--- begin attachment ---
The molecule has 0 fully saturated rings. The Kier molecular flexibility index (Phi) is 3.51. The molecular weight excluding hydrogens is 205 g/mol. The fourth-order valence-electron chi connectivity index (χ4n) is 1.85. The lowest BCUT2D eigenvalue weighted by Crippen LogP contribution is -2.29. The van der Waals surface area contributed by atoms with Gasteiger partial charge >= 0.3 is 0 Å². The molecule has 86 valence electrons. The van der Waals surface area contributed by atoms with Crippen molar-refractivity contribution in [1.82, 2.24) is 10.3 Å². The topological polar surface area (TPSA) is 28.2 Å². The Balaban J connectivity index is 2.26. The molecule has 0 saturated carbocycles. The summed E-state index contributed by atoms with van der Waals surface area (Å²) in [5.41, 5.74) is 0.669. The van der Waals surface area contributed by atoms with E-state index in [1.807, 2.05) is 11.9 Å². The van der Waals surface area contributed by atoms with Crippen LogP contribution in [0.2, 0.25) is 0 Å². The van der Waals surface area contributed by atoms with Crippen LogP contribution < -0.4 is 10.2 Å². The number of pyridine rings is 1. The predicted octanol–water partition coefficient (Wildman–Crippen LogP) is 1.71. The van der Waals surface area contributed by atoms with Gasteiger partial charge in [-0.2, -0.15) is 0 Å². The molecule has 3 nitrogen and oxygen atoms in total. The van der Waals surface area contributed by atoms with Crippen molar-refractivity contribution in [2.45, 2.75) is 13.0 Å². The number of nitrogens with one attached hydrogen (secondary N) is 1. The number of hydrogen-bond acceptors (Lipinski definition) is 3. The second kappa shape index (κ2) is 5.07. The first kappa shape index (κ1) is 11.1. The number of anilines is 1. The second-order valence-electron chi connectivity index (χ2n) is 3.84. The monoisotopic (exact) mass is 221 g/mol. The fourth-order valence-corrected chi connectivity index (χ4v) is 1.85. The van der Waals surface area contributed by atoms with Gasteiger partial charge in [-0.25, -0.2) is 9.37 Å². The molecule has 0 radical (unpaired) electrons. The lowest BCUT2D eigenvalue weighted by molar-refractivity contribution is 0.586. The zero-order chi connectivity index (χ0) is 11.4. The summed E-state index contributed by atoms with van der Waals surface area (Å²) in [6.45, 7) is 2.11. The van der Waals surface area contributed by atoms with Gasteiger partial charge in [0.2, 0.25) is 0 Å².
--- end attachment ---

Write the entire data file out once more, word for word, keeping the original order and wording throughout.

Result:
The molecule has 0 fully saturated rings. The Kier molecular flexibility index (Phi) is 3.51. The molecular weight excluding hydrogens is 205 g/mol. The fourth-order valence-electron chi connectivity index (χ4n) is 1.85. The lowest BCUT2D eigenvalue weighted by Crippen LogP contribution is -2.29. The van der Waals surface area contributed by atoms with Gasteiger partial charge >= 0.3 is 0 Å². The molecule has 86 valence electrons. The van der Waals surface area contributed by atoms with Crippen molar-refractivity contribution in [1.82, 2.24) is 10.3 Å². The topological polar surface area (TPSA) is 28.2 Å². The Balaban J connectivity index is 2.26. The molecule has 0 saturated carbocycles. The summed E-state index contributed by atoms with van der Waals surface area (Å²) in [5.41, 5.74) is 0.669. The van der Waals surface area contributed by atoms with E-state index in [1.807, 2.05) is 11.9 Å². The van der Waals surface area contributed by atoms with Crippen LogP contribution in [0.2, 0.25) is 0 Å². The van der Waals surface area contributed by atoms with Crippen LogP contribution < -0.4 is 10.2 Å². The number of pyridine rings is 1. The predicted octanol–water partition coefficient (Wildman–Crippen LogP) is 1.71. The van der Waals surface area contributed by atoms with Gasteiger partial charge in [-0.2, -0.15) is 0 Å². The molecule has 3 nitrogen and oxygen atoms in total. The van der Waals surface area contributed by atoms with Crippen molar-refractivity contribution in [2.45, 2.75) is 13.0 Å². The number of nitrogens with one attached hydrogen (secondary N) is 1. The number of hydrogen-bond acceptors (Lipinski definition) is 3. The second kappa shape index (κ2) is 5.07. The first kappa shape index (κ1) is 11.1. The number of anilines is 1. The second-order valence-electron chi connectivity index (χ2n) is 3.84. The monoisotopic (exact) mass is 221 g/mol. The fourth-order valence-corrected chi connectivity index (χ4v) is 1.85. The van der Waals surface area contributed by atoms with Gasteiger partial charge in [-0.25, -0.2) is 9.37 Å². The molecule has 0 radical (unpaired) electrons. The lowest BCUT2D eigenvalue weighted by molar-refractivity contribution is 0.586. The zero-order chi connectivity index (χ0) is 11.4. The summed E-state index contributed by atoms with van der Waals surface area (Å²) in [6.45, 7) is 2.11. The van der Waals surface area contributed by atoms with Gasteiger partial charge in [0.2, 0.25) is 0 Å².